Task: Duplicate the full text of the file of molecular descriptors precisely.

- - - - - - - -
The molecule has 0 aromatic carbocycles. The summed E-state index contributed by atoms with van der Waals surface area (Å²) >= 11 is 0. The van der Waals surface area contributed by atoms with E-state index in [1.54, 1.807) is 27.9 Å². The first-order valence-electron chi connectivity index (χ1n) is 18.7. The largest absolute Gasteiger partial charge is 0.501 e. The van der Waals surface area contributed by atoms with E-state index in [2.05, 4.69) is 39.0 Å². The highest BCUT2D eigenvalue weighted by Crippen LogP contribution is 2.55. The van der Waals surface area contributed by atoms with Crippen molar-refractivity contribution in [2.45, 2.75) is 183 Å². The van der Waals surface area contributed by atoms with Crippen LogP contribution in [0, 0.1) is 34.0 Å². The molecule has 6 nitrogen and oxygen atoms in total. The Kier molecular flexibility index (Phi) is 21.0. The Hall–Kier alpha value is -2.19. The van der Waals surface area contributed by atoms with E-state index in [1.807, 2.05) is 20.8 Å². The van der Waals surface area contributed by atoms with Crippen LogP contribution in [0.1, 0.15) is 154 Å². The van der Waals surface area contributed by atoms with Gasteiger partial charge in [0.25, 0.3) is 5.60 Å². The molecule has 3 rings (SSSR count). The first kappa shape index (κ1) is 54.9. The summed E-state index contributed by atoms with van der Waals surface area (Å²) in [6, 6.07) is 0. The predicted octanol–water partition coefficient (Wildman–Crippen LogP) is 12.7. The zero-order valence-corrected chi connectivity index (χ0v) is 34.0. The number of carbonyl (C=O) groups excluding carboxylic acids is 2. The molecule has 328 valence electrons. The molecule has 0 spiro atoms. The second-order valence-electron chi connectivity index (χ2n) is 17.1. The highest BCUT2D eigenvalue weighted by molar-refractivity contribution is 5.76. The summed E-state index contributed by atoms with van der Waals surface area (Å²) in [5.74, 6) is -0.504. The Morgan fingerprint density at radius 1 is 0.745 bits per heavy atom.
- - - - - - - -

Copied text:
The molecule has 0 aromatic carbocycles. The summed E-state index contributed by atoms with van der Waals surface area (Å²) >= 11 is 0. The van der Waals surface area contributed by atoms with E-state index in [1.54, 1.807) is 27.9 Å². The first-order valence-electron chi connectivity index (χ1n) is 18.7. The largest absolute Gasteiger partial charge is 0.501 e. The van der Waals surface area contributed by atoms with E-state index in [2.05, 4.69) is 39.0 Å². The highest BCUT2D eigenvalue weighted by Crippen LogP contribution is 2.55. The van der Waals surface area contributed by atoms with Crippen molar-refractivity contribution in [2.45, 2.75) is 183 Å². The van der Waals surface area contributed by atoms with Crippen LogP contribution in [0, 0.1) is 34.0 Å². The molecule has 6 nitrogen and oxygen atoms in total. The Kier molecular flexibility index (Phi) is 21.0. The Hall–Kier alpha value is -2.19. The van der Waals surface area contributed by atoms with E-state index in [1.807, 2.05) is 20.8 Å². The van der Waals surface area contributed by atoms with Crippen LogP contribution in [0.1, 0.15) is 154 Å². The van der Waals surface area contributed by atoms with Gasteiger partial charge in [0.25, 0.3) is 5.60 Å². The molecule has 3 rings (SSSR count). The first kappa shape index (κ1) is 54.9. The summed E-state index contributed by atoms with van der Waals surface area (Å²) in [6, 6.07) is 0. The predicted octanol–water partition coefficient (Wildman–Crippen LogP) is 12.7. The zero-order valence-corrected chi connectivity index (χ0v) is 34.0. The number of carbonyl (C=O) groups excluding carboxylic acids is 2. The molecule has 328 valence electrons. The molecule has 0 spiro atoms. The second-order valence-electron chi connectivity index (χ2n) is 17.1. The highest BCUT2D eigenvalue weighted by molar-refractivity contribution is 5.76. The summed E-state index contributed by atoms with van der Waals surface area (Å²) in [5.74, 6) is -0.504. The Morgan fingerprint density at radius 1 is 0.745 bits per heavy atom.